There seems something particularly appropriate in this first manifestation of the divine power making itself conspicuous upon the great deity of the Egyptians. Probably there was nothing in the whole land of Egypt which they regarded with so much veneration and gratitude, and respect and reverence, as the “Sacred Nile;" for even to this very day, so travellers tell us, mothers bathe their infants in it, believing it to possess some divine and supernatural virtue. Now to see at once their favourite divinity converted into a source of pollution and disgust; to be compelled not only to abstain from their daily bathings, but to fly from the stench of its impoisoned waters, and to be forced to dig wells to deliver them from the burning thirst which their deity could no longer assuage, was of itself suficiently humiliating. Such a fact could not but have convinced them of the utter insufficiency and helplessness of the god in whom they trusted, although it might not, and did not, convert them to the belief in the one Jehovah. So truly did Solomon in
after ages say, “Bray a fool in a mortar, and yet his folly will not depart from him.'
How often is this first of the Egyptian judgments repeated at the present day, when the Almighty pours out the vials of his anger upon a people, or upon an individual! How often does God begin his judgments by striking down the idol which man has erected, and turn it by a single word from an object of love and devotion to one of abhorrence and disgust! Carefully should we guard our hearts against any thing that would put itself in the place of God, and come between us and the Almighty; when God's wrath is abroad, his first blow will be levelled at our deity, be it what it may, and wretched will that heart be, that has suffered its affections to cling to the things or beings of earth, and has made its idol of the creature, however beautiful, however lovely, or (as in the case of the Egyptians) however useful or necessary, to the neglect or forgetfulness of the Creator, “God blessed for ever.” For let nothing crer tempt us to forget, that to “ love the Lord our God with all our heart, and with all our soul, and with all our strength,” is pronounced even by our Lord himself, to be “the first and great commandment.”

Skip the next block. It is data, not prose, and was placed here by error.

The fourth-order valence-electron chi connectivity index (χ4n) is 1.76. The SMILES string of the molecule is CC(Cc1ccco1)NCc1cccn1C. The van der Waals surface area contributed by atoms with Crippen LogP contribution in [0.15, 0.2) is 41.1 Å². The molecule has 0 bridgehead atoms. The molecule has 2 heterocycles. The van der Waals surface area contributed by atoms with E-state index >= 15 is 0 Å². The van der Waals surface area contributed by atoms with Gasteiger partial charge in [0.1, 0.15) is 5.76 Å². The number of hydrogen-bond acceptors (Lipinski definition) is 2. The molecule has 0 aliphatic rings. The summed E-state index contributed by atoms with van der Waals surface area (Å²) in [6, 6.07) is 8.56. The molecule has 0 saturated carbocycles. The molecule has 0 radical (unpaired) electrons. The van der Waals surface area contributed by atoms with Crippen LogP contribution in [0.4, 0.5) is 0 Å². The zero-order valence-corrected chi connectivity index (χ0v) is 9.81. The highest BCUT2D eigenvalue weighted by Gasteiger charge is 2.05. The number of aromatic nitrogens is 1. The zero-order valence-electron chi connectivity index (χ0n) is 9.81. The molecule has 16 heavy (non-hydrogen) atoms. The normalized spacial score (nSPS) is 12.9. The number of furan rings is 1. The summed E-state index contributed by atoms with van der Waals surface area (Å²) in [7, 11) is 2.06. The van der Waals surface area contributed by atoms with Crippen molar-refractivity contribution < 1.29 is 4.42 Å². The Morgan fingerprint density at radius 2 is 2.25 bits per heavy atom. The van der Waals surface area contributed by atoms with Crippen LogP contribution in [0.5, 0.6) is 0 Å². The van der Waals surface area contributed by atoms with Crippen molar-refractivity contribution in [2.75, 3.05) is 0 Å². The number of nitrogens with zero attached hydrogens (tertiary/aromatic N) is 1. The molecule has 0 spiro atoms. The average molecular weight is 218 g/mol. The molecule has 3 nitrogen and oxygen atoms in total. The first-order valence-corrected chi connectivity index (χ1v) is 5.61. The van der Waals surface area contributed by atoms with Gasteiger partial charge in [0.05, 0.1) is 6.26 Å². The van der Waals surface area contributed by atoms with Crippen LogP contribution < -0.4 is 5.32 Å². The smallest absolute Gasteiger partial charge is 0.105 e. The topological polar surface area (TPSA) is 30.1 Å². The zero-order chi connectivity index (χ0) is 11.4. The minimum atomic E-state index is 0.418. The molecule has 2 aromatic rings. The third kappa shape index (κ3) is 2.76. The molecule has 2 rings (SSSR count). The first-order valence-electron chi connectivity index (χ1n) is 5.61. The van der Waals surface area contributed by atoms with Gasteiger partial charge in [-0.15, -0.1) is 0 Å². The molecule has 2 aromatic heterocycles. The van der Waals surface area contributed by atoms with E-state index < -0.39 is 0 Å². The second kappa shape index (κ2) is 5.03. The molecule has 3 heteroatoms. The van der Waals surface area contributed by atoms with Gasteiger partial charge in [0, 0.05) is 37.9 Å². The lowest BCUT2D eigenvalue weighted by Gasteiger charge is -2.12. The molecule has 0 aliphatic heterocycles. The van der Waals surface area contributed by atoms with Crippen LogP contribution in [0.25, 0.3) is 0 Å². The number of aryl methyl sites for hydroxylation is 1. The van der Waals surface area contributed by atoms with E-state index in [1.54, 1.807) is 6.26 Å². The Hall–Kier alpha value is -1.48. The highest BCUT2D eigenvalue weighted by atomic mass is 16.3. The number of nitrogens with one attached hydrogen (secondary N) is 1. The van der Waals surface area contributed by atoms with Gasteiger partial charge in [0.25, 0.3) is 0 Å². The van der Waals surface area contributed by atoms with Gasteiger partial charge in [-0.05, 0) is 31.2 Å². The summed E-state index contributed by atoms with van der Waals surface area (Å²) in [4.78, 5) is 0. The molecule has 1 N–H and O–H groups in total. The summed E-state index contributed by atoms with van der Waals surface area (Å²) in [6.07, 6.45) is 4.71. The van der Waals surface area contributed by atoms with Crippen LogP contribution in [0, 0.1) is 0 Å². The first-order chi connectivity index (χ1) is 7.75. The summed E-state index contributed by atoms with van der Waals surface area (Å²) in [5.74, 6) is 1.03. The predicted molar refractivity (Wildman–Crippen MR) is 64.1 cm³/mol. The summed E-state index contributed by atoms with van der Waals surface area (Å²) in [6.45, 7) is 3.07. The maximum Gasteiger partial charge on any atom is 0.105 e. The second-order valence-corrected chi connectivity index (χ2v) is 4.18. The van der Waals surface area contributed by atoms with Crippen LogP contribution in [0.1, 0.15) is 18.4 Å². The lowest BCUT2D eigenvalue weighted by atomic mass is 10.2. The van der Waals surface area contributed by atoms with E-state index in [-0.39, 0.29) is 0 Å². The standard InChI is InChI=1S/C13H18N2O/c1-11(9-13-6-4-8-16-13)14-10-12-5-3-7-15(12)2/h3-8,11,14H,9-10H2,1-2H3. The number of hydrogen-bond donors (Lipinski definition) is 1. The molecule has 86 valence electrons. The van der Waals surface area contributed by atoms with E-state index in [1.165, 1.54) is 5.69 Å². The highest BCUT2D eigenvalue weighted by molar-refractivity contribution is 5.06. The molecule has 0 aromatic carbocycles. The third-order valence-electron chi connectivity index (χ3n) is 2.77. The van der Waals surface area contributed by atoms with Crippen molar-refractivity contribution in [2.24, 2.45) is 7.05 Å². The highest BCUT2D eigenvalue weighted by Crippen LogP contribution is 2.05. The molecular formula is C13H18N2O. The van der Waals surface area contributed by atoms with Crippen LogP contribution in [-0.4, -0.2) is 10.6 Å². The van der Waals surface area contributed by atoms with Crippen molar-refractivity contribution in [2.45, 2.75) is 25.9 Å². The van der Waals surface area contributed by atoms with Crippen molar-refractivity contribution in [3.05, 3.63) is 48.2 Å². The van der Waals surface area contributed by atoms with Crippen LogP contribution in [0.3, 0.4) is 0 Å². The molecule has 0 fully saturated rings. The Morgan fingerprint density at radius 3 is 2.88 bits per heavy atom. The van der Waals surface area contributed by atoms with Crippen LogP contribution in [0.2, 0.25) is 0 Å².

Exodus viii, 1–15.
1. And the Lord spake unto Moses, Go unto Pharaoh, and say unto him, Thus saith the Lord, Let my people go, that they may
2. And if thou refuse to let them go, behold, I will smite all thy borders with frogs:
3. And the river shall bring forth frogs abundantly, which shall go up and come into thine house, and into thy bed-chamber, and upon thy bed, and into the house of thy servants, and upon thy people, and into thine ovens, and into thy kneading-troughs ;